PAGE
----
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Rayner Hoff

Isle of Man, Australia

Born: Douglas, Isle of Man 1894

Died: Sydney, New South Wales, Australia 1937

Rayner Hoff, the sculptor, 1920s, by Harold Cazneaux. Source: Art Gallery of New South Wales collection, 93.1975


Working between the First and Second World Wars, Rayner Hoff transformed Australian sculpture. He was both part of, and a challenge to, the Australian art establishment as a leading figure in art education and our foremost art deco sculptor, who produced major high-profile commissions and works of explicit sensuality and, at times, radical sexuality.

George Rayner Hoff was born on 27 November 1894 on the Isle of Man (one of the British Isles). His father was a stonemason and woodcarver, who he would later assist on architectural modelling jobs. From 1910, Hoff studied drawing and design at Nottingham Art School, winning numerous prizes. After enlisting in the army in 1915, he fought in the trenches in France then, after his drawing skills were noted, spent the rest of World War I producing battlefield maps from aerial photographs.

After the war, Hoff started at the Royal Academy of Art in London, studying sculpture under Derwent Wood and winning the prestigious Prix de Rome, which enabled him to travel to the Italian capital where he further immersed himself in classical and Renaissance art. One of his entries for the prize was Hercules, Achelous, Deianeira 1920, now in the Art Gallery of NSW collection.

In 1923 Hoff migrated to Australia to take up a teaching position at the East Sydney Technical College, where he would be hugely influential, eventually becoming head of the art department and then principal. His students included Arthur Murch and Lyndon Dadswell as well as an outstanding group of women artists including Eileen McGrath, Barbara Tribe, Marjorie Fletcher and Jean Broome-Norton, who he enlisted in his sculpture ‘Academy’ and who are now considered some of the period’s most significant sculptors.

While it was not unusual for art schools to be made up primarily of female students, sculpture departments had still been seen as the domain of men; Hoff’s school was therefore significant in opening up the possibilities of training to women. Many of Hoff’s female students also assisted him in the private studio he established at the college.

Not long after Hoff’s arrival, a critic in the Bulletin wrote: ‘with the exception of a well bred polo pony by [George] Lambert, Hoff has the mausoleum to himself’, summing up the situation for sculpture in the country. Yet by the early 1930s Hoff was described as one of the most conspicuous figures of the Australian art world.

Hoff and his students produced a remarkable body of work in the years between World War I and II – much of it linked to post-war reconstruction ideals – which used art-deco stylistics to ‘modernise’ classical traditions.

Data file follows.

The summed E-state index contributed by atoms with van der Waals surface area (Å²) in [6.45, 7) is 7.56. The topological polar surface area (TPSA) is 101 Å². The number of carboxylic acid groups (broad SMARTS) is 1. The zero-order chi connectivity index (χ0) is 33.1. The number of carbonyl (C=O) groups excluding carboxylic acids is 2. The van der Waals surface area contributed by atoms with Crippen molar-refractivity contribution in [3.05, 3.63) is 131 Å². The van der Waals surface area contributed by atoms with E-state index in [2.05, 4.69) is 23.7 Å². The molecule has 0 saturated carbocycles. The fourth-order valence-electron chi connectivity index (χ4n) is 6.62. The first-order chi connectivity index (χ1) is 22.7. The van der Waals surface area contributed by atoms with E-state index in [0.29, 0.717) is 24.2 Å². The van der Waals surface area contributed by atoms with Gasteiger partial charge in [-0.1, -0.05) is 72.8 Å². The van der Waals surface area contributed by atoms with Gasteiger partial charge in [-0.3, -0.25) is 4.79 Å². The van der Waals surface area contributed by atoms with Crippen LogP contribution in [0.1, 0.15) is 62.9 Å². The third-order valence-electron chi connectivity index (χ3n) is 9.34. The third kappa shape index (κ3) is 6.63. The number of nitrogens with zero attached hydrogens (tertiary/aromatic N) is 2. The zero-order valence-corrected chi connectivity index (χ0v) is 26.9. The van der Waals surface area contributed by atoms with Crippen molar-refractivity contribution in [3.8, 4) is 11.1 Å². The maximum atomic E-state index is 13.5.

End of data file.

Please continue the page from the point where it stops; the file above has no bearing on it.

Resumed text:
From his arrival, Hoff was involved with a group of writers, musicians and artists, including Norman Lindsay, who viewed classical culture as an ideal state and Australia as an Antipodean Arcady. He was also committed to vitalism, a doctrine that proposes that living things are animated by more than physical or chemical forces but also by a 'life-energy’. These were among a number of ideas – including nationalism, eugenics and the body culture movement – that were prevalent in the period.

‘I doubt if ever the Ancient Greeks produced better examples of physical beauty and grace,’ Hoff said in 1931 of his adopted country. ‘We are so fortunately endowed with almost ideal climatic conditions, we are naturally an outdoor people… We don’t allow our bodies to become flaccid and misshapen through stagnation. The call of the sun and surf, the great open roads and the wonderful bush is all too strong for any to resist. Hence we are active, virile and well… Few nations can show such an average of bodily perfection.’

These beliefs were exemplified in works such as Idyll: love and life 1926 and Australian Venus c1927, while the sexual explicitness of Faun and nymph 1924 was unprecedented in Australian art.

Hoff produced a significant number of small-scale sculptures, exhibiting regularly and entering prizes. (In 1927, he was awarded the Wynne Prize for a bust of artist Len Lye.)

The interwar period also provided opportunities for collaborations with architects in the form of memorial work and a building boom. Hoff’s most visible legacy – along with sculptures on renowned art-deco buildings such as the City Mutual Life Assurance building in Sydney – is the sculptures he and his assistants created for war memorials in Dubbo and Adelaide as well as the Anzac Memorial in Sydney. A masterwork of art deco design, the Sydney memorial commission was also controversial, due to Hoff’s plans to include nude female figures, which were never realised.

Hoff was responsible for another cultural icon: the lion that became the insignia of the General Motors Holden Company, which he created in 1926-27. Other commissions included the medal for the NSW Society of Artists (in 1924, the same year he joined) and John Sulman medal for the Institute of Architects of NSW (in 1931–32).

Hoff was still working on Canberra’s King George V memorial when he died unexpectedly on 19 November 1937, just days before his 43rd birthday. Rayner Hoff’s archive, including his important art library, was donated to the Art Gallery of NSW’s National Art Archive in 2017.

Other works by Rayner Hoff

View all 18 works